Our first misty morning and we could hardly see the lock although we were only around 50 yards away.
We were joined on Oliver at about 11:30 by Toby, Sarah, Simon, Anne-Marie and Joel and at 12:00 we set off up the Tardebigge Flight. With such a numerous and skillful crew we made cracking good progress.
We met one other boat that also had a crew of 7 so we had the unusual sight of fourteen people crossing at one lock.
We stopped for lunch in Lock 41 where there was a nice shady area for us to sit and enjoy a lovely leisurely picnic all prepared by Sarah.
We had a good system that meant that as soon as Oliver had cleared one lock the next one was ready and waiting, while we made sure that no water was wasted down the side channels and we only had to stroll slowly between the locks.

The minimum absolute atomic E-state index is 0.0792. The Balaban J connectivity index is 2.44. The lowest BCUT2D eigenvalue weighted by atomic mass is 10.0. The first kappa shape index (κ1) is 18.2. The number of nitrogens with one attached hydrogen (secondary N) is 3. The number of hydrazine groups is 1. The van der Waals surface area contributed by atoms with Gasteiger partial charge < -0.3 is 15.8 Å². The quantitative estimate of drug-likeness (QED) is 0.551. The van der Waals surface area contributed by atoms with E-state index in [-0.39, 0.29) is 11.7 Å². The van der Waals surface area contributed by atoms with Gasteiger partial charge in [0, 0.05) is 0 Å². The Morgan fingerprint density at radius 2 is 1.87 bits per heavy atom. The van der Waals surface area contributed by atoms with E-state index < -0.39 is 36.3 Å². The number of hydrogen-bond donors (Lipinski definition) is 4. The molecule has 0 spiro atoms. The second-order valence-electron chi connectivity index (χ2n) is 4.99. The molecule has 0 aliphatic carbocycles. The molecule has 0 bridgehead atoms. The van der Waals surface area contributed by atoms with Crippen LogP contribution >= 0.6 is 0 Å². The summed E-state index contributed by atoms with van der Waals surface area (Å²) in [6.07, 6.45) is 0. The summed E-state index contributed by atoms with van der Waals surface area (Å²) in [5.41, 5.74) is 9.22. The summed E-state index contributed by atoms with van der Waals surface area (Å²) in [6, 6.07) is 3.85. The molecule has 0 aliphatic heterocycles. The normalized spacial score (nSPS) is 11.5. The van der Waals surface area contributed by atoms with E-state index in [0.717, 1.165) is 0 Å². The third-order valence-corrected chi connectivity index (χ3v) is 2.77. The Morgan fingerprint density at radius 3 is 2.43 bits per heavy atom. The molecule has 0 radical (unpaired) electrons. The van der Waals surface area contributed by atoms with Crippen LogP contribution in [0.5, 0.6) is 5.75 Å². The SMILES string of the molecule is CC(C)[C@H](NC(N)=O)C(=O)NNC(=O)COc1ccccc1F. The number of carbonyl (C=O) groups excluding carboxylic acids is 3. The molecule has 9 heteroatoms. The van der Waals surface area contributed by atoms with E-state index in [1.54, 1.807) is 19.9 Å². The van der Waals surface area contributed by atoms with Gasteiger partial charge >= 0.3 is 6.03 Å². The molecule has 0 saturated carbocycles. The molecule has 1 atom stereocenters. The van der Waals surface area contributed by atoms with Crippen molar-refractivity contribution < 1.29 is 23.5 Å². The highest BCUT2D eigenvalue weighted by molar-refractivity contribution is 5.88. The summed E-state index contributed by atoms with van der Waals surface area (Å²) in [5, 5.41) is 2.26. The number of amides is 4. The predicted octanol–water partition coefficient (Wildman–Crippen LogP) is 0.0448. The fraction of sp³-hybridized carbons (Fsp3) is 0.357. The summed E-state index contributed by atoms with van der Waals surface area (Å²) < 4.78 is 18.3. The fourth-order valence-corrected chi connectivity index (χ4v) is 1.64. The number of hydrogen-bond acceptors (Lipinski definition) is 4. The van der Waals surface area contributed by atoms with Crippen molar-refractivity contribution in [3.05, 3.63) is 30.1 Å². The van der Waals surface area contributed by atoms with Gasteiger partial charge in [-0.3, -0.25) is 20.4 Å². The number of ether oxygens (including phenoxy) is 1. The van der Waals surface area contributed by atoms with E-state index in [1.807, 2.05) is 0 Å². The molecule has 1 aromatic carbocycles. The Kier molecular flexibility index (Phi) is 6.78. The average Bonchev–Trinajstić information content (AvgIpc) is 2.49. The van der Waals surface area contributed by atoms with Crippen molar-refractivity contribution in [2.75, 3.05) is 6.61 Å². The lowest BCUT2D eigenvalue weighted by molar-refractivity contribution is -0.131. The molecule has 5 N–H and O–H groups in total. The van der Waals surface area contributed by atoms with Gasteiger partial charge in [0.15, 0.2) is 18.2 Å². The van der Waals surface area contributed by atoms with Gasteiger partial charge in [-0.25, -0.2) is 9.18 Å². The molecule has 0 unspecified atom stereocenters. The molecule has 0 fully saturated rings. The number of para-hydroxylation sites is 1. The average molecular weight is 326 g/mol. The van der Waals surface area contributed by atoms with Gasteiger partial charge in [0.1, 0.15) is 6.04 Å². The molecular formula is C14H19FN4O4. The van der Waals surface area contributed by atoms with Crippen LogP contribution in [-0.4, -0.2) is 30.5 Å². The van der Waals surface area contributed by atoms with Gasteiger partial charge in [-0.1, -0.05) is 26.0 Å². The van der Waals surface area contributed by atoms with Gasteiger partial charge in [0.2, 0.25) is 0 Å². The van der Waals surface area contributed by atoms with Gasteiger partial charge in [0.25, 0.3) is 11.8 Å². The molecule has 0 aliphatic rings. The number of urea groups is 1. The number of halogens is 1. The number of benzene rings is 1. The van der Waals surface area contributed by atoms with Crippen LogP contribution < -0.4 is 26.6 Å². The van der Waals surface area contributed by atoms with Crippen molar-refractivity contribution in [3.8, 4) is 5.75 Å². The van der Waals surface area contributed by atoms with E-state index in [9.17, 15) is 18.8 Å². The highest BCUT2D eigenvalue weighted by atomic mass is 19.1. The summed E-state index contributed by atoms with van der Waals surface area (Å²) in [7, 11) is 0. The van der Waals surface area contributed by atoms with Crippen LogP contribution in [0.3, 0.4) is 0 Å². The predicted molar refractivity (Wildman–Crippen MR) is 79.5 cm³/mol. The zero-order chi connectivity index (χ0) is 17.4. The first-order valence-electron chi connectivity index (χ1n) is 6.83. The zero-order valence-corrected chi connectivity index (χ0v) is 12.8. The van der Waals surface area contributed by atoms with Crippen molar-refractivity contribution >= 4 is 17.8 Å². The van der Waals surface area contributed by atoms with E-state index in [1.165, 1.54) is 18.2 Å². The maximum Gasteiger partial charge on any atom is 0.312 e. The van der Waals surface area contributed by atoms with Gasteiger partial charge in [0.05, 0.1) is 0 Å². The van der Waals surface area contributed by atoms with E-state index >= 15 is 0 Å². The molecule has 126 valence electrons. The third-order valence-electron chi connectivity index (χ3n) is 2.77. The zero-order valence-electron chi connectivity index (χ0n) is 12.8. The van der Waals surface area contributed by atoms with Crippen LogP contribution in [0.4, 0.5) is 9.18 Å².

It wasn’t until we were close to the top that we met any other boats and then there were three all coming down at the same lock – one of them refusing to co-operate and filling an empty lock rather than waiting for us to go up.
We stopped at the visitor moorings below the top lock and had an excellent BBQ, beautifully prepared once more by Sarah with Toby acting as assistant cook.
Joel had enough energy to try his hand at fishing while the rest of us just sat. Perhaps this was a result of his short snooze on the lock arm?
If we ignore the 1 hour and twenty minutes we sat by Lock 41 for our lunch the 29 locks took us almost exactly 3 hours and 30 minutes. This is as impressive average of only just over 7 minutes per lock.
After doing stalwart work on the washing up our visitors all departed and we were once again left to tackle tomorrow’s one and only lock all by ourselves.
We only saw one heron today and that was after we had moored. He obligingly caught a fish (more than Joel did) while he allowed me to get quite close.